Connect with us


Bootcamp held to fight fake news




Facebook said the Philippines — home to 106 million people — has 69 million users, the sixth-largest country group.

A room full of Filipino police and soldiers stares intently at headlines projected on a screen, the latest students of a media bootcamp aimed at fighting their nation’s flood of fake news.

Scores of people ranging from girl scouts to government workers have already received the same innovative instruction in the Philippines, ranked the world’s top user of social media.

“Which one is real?” asks class teacher Rowena Paraan, a veteran journalist with a top Philippine TV network, as she stands in a sweltering gym on a military base.

Her lesson is part of the channel’s long-running citizen journalism training program, which since late-2016 has shown some 25,000 people how to fight the fake news spike that accompanied President Rodrigo Duterte’s rise.

The first headline zeroes in on the nation’s struggle against the infamous jihadists on its southern islands: “Donald Trump sends 5,000 troops to fight Abu Sayyaf.”

It’s fake and several students quickly shoot up their hands to say so. But subsequent headlines get harder and harder until the only sound is Paraan’s footsteps as she paces among the students.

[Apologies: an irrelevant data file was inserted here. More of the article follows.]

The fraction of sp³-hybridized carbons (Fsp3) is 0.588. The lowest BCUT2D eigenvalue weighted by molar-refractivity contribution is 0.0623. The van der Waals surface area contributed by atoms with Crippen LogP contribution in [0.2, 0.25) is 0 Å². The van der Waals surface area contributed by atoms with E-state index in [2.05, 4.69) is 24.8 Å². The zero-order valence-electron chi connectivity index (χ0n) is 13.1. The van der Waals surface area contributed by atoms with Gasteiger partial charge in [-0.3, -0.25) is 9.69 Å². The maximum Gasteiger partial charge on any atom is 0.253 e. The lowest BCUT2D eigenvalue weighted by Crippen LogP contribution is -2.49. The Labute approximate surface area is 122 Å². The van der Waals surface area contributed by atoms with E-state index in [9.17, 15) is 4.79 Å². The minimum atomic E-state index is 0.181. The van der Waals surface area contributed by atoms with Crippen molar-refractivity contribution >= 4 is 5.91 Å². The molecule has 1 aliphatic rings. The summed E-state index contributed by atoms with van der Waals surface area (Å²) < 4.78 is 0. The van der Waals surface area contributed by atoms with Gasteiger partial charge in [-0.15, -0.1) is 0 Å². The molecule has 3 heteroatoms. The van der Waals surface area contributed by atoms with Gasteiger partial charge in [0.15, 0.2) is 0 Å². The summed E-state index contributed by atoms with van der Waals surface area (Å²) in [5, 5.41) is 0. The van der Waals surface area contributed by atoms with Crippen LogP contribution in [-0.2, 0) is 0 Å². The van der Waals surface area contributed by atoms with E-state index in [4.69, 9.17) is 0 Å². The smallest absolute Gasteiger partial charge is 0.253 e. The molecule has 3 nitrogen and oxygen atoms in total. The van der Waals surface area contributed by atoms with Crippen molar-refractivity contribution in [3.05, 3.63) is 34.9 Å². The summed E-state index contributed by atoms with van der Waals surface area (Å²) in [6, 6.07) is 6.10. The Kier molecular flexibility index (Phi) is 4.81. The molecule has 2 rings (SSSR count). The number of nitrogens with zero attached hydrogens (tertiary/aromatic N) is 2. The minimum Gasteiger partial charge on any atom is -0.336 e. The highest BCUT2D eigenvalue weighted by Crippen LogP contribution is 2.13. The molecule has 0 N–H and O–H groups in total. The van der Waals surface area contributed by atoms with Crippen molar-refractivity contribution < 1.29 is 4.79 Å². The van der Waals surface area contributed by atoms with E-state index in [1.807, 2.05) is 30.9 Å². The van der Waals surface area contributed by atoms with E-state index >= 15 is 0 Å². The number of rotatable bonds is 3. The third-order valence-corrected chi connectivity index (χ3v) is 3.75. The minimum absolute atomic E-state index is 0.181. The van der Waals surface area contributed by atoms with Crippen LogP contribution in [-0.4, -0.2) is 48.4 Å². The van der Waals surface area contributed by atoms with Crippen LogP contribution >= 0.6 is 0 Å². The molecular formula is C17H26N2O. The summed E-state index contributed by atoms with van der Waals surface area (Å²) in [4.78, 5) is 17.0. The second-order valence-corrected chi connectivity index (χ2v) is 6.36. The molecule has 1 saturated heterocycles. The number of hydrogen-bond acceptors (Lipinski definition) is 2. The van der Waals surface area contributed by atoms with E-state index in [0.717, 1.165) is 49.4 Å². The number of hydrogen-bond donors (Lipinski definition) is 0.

The training, which is delivered free-of-charge to groups who request it, provides an overview of how fake news works as well as techniques to spot and debunk it.

Formats and content vary, but generally the classes are run by journalists teaching social media-obsessed youth how not to get fooled online.

Paraan says the risk of being manipulated has serious consequences.

Among the nearly three dozen police and soldiers in class is officer Bernadette Leander, who came because she has already tangled with fake news at work.

One of the reasons the Philippines is a key battleground for fake news is the sheer volume of its online activity.

Facebook said the Philippines — home to 106 million people — has 69 million users, the sixth-largest country group.

With some 10 million Filipinos living abroad, the size of the diaspora goes some way towards explaining the country’s fondness for social media.

“We always want to connect to our family members and friends from far away, and one way to do that is through social media,” said Rica Oquias, managing director of Manila digital marketing firm M2Social. AFP